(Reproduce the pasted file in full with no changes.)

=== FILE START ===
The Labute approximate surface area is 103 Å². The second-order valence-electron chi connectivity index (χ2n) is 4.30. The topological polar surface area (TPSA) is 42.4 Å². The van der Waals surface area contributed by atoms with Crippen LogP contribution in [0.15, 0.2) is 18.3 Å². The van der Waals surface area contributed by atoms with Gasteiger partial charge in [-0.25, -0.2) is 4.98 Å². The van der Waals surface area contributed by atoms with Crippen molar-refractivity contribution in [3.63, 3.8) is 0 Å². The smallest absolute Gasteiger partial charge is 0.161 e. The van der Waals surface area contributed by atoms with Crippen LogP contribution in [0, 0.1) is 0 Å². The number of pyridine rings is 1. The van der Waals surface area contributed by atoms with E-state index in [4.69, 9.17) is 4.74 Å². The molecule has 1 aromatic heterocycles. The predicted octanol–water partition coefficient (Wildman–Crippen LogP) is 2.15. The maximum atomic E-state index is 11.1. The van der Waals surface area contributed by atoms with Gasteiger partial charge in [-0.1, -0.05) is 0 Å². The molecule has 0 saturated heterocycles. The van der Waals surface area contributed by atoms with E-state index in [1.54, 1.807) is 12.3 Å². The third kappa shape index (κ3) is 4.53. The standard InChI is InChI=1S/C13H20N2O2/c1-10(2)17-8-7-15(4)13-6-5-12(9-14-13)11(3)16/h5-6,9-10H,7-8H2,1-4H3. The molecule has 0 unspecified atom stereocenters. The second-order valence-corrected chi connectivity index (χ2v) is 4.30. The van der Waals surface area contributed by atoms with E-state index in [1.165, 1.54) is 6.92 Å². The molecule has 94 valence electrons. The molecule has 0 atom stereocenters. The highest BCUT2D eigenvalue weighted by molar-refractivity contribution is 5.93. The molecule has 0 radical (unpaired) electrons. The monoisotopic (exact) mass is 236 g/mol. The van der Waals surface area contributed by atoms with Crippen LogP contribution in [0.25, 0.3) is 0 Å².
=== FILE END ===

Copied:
The Labute approximate surface area is 103 Å². The second-order valence-electron chi connectivity index (χ2n) is 4.30. The topological polar surface area (TPSA) is 42.4 Å². The van der Waals surface area contributed by atoms with Crippen LogP contribution in [0.15, 0.2) is 18.3 Å². The van der Waals surface area contributed by atoms with Gasteiger partial charge in [-0.25, -0.2) is 4.98 Å². The van der Waals surface area contributed by atoms with Crippen molar-refractivity contribution in [3.63, 3.8) is 0 Å². The smallest absolute Gasteiger partial charge is 0.161 e. The van der Waals surface area contributed by atoms with Crippen LogP contribution in [0, 0.1) is 0 Å². The number of pyridine rings is 1. The van der Waals surface area contributed by atoms with E-state index in [4.69, 9.17) is 4.74 Å². The molecule has 1 aromatic heterocycles. The predicted octanol–water partition coefficient (Wildman–Crippen LogP) is 2.15. The maximum atomic E-state index is 11.1. The van der Waals surface area contributed by atoms with Gasteiger partial charge in [-0.1, -0.05) is 0 Å². The molecule has 0 saturated heterocycles. The van der Waals surface area contributed by atoms with E-state index in [1.54, 1.807) is 12.3 Å². The third kappa shape index (κ3) is 4.53. The standard InChI is InChI=1S/C13H20N2O2/c1-10(2)17-8-7-15(4)13-6-5-12(9-14-13)11(3)16/h5-6,9-10H,7-8H2,1-4H3. The molecule has 0 unspecified atom stereocenters. The second-order valence-corrected chi connectivity index (χ2v) is 4.30. The van der Waals surface area contributed by atoms with E-state index in [1.165, 1.54) is 6.92 Å². The molecule has 94 valence electrons. The molecule has 0 atom stereocenters. The highest BCUT2D eigenvalue weighted by molar-refractivity contribution is 5.93. The molecule has 0 radical (unpaired) electrons. The monoisotopic (exact) mass is 236 g/mol. The van der Waals surface area contributed by atoms with Crippen LogP contribution in [0.25, 0.3) is 0 Å².